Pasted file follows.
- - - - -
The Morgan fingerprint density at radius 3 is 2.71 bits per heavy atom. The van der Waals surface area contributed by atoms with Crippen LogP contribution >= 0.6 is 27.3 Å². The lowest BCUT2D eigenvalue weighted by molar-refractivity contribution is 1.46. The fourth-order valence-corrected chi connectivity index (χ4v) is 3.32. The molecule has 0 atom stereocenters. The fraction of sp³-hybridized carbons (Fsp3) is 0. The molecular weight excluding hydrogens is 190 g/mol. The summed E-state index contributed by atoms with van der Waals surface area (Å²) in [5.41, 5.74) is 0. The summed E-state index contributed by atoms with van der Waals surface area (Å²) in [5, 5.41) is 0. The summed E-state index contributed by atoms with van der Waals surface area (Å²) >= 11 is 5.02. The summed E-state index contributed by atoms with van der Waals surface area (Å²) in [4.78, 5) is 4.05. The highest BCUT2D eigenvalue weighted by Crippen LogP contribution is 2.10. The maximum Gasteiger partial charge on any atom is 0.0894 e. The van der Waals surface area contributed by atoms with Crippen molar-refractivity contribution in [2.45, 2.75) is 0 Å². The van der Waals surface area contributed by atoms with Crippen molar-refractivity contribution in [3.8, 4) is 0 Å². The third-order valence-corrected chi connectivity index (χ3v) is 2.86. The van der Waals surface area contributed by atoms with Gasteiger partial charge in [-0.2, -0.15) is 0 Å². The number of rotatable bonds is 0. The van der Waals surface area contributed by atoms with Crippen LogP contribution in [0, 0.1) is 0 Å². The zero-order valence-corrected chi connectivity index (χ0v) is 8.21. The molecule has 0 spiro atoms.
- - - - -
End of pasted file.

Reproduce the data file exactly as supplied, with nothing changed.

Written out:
The Morgan fingerprint density at radius 3 is 2.71 bits per heavy atom. The van der Waals surface area contributed by atoms with Crippen LogP contribution >= 0.6 is 27.3 Å². The lowest BCUT2D eigenvalue weighted by molar-refractivity contribution is 1.46. The fourth-order valence-corrected chi connectivity index (χ4v) is 3.32. The molecule has 0 atom stereocenters. The fraction of sp³-hybridized carbons (Fsp3) is 0. The molecular weight excluding hydrogens is 190 g/mol. The summed E-state index contributed by atoms with van der Waals surface area (Å²) in [5.41, 5.74) is 0. The summed E-state index contributed by atoms with van der Waals surface area (Å²) in [5, 5.41) is 0. The summed E-state index contributed by atoms with van der Waals surface area (Å²) >= 11 is 5.02. The summed E-state index contributed by atoms with van der Waals surface area (Å²) in [4.78, 5) is 4.05. The highest BCUT2D eigenvalue weighted by Crippen LogP contribution is 2.10. The maximum Gasteiger partial charge on any atom is 0.0894 e. The van der Waals surface area contributed by atoms with Crippen molar-refractivity contribution in [2.45, 2.75) is 0 Å². The van der Waals surface area contributed by atoms with Crippen molar-refractivity contribution in [3.8, 4) is 0 Å². The third-order valence-corrected chi connectivity index (χ3v) is 2.86. The van der Waals surface area contributed by atoms with Gasteiger partial charge in [-0.2, -0.15) is 0 Å². The number of rotatable bonds is 0. The van der Waals surface area contributed by atoms with Crippen LogP contribution in [0, 0.1) is 0 Å². The zero-order valence-corrected chi connectivity index (χ0v) is 8.21. The molecule has 0 spiro atoms.